Two New Probable Cases of E. coli Bacteria Linked to Fair Reported

Two new probable cases of Shiga toxin-producing E. coli (STEC) that may be related to animals at the San Diego County Fair have been reported, the County of San Diego Health and Human Services Agency announced today.

That brings the total to four confirmed and three probable cases.

The two new probable cases are:

  • A 2-year-old who visited the fair and reported contact with animals on June 22, became ill on June 26 and was not hospitalized.
  • A 4-year-old who visited the fair and reported contact with animals on June 21, became ill on June 29 and is currently hospitalized.

“The investigation is ongoing, and even though the fair is over, there are likely more cases that will be reported,” said Dean Sidelinger, M.D., MSEd, interim deputy County public health officer. “This isn’t unusual for a public health investigation. We have asked local doctors to be on the lookout for symptoms of STEC.”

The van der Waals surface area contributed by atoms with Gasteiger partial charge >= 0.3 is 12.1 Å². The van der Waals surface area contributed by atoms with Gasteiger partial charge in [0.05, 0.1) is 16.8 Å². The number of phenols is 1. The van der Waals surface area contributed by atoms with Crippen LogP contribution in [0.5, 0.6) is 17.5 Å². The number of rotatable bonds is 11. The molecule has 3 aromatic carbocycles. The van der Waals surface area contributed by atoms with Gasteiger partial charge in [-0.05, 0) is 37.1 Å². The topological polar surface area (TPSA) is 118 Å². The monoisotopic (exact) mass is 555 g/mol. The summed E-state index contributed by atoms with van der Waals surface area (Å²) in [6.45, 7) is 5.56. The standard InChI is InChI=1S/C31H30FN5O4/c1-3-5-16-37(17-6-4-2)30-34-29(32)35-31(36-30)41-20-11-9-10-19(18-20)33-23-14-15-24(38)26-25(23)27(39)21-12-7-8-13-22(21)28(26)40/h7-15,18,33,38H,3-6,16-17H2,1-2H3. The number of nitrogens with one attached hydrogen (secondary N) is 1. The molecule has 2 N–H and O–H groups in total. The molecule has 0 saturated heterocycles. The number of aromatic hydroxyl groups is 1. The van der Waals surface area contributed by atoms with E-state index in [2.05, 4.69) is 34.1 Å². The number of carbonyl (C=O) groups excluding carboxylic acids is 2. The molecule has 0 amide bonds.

The first four cases—including the death of a 2-year-old boy—were reported by the Health and Human Services Agency last Friday, and County health officials recommended that the San Diego County Fair close all animal exhibits to the public at that time.

Most people recover from STEC without major complications; however, 5 to 10 percent of people diagnosed with the bacteria develop a life-threatening kidney infection.

Most people with a STEC infection start feeling sick three to four days after eating or drinking something that contains the bacteria. Symptoms vary from person to person and often include:

  • Severe abdominal cramps
  • Watery or bloody diarrhea (3 or more loose stools in a 24-hour period)
  • Vomiting

Symptoms may occur with or without a fever. When present, the fever usually is not very high (less than 101˚F/38.5˚C). Most people get better within five to seven days. Some infections are very mild, but others are severe or even life-threatening.

The best way to prevent an STEC infection is to practice good handwashing hygiene. Always wash your hands thoroughly after contact with animals or their environments (at farms, petting zoos, fairs, even your own backyard). Everyone, especially young children, older individuals, and people with weakened immune systems, should wash their hands before eating or drinking.

Tom Christensen is a communications specialist with the County of San Diego Communications Office. Contact